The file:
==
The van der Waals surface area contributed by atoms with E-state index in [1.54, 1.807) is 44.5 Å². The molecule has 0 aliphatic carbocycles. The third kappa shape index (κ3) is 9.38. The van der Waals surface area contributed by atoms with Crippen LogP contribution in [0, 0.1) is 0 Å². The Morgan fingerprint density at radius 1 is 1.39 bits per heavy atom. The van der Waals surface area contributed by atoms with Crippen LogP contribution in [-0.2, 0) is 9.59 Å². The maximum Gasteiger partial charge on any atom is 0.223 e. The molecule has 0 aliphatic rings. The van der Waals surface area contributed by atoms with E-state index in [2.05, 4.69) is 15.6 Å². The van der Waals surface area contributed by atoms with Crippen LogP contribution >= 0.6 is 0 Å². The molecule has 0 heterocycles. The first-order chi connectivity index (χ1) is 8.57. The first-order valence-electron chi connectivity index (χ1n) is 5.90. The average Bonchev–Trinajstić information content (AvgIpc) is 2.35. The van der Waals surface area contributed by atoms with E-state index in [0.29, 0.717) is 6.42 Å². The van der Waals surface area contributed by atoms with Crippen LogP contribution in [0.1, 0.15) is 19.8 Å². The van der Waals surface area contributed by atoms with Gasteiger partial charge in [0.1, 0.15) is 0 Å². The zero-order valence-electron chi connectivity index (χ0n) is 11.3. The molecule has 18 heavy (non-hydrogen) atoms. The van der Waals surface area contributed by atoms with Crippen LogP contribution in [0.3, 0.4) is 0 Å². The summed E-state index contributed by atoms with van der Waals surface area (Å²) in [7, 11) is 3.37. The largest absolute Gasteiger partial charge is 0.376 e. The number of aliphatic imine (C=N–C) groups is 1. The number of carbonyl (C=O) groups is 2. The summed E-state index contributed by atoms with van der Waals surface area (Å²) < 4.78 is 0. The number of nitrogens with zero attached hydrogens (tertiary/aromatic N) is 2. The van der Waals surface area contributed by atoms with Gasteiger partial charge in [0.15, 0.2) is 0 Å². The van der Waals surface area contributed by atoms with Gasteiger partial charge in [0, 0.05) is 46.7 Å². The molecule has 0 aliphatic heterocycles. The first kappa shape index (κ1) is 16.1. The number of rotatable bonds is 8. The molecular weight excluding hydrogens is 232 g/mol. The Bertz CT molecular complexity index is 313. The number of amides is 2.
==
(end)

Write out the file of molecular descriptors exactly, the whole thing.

The van der Waals surface area contributed by atoms with E-state index in [1.54, 1.807) is 44.5 Å². The molecule has 0 aliphatic carbocycles. The third kappa shape index (κ3) is 9.38. The van der Waals surface area contributed by atoms with Crippen LogP contribution in [0, 0.1) is 0 Å². The Morgan fingerprint density at radius 1 is 1.39 bits per heavy atom. The van der Waals surface area contributed by atoms with Crippen LogP contribution in [-0.2, 0) is 9.59 Å². The maximum Gasteiger partial charge on any atom is 0.223 e. The molecule has 0 aliphatic rings. The van der Waals surface area contributed by atoms with E-state index in [2.05, 4.69) is 15.6 Å². The van der Waals surface area contributed by atoms with Crippen LogP contribution >= 0.6 is 0 Å². The molecule has 0 heterocycles. The first-order chi connectivity index (χ1) is 8.57. The first-order valence-electron chi connectivity index (χ1n) is 5.90. The average Bonchev–Trinajstić information content (AvgIpc) is 2.35. The van der Waals surface area contributed by atoms with E-state index in [0.29, 0.717) is 6.42 Å². The van der Waals surface area contributed by atoms with Crippen LogP contribution in [0.1, 0.15) is 19.8 Å². The van der Waals surface area contributed by atoms with Gasteiger partial charge in [0.1, 0.15) is 0 Å². The zero-order valence-electron chi connectivity index (χ0n) is 11.3. The molecule has 18 heavy (non-hydrogen) atoms. The van der Waals surface area contributed by atoms with Crippen LogP contribution in [0.3, 0.4) is 0 Å². The summed E-state index contributed by atoms with van der Waals surface area (Å²) in [7, 11) is 3.37. The largest absolute Gasteiger partial charge is 0.376 e. The number of aliphatic imine (C=N–C) groups is 1. The number of carbonyl (C=O) groups is 2. The summed E-state index contributed by atoms with van der Waals surface area (Å²) < 4.78 is 0. The number of nitrogens with zero attached hydrogens (tertiary/aromatic N) is 2. The van der Waals surface area contributed by atoms with Gasteiger partial charge in [0.15, 0.2) is 0 Å². The van der Waals surface area contributed by atoms with Gasteiger partial charge in [0, 0.05) is 46.7 Å². The molecule has 0 aliphatic heterocycles. The first kappa shape index (κ1) is 16.1. The number of rotatable bonds is 8. The molecular weight excluding hydrogens is 232 g/mol. The Bertz CT molecular complexity index is 313. The number of amides is 2.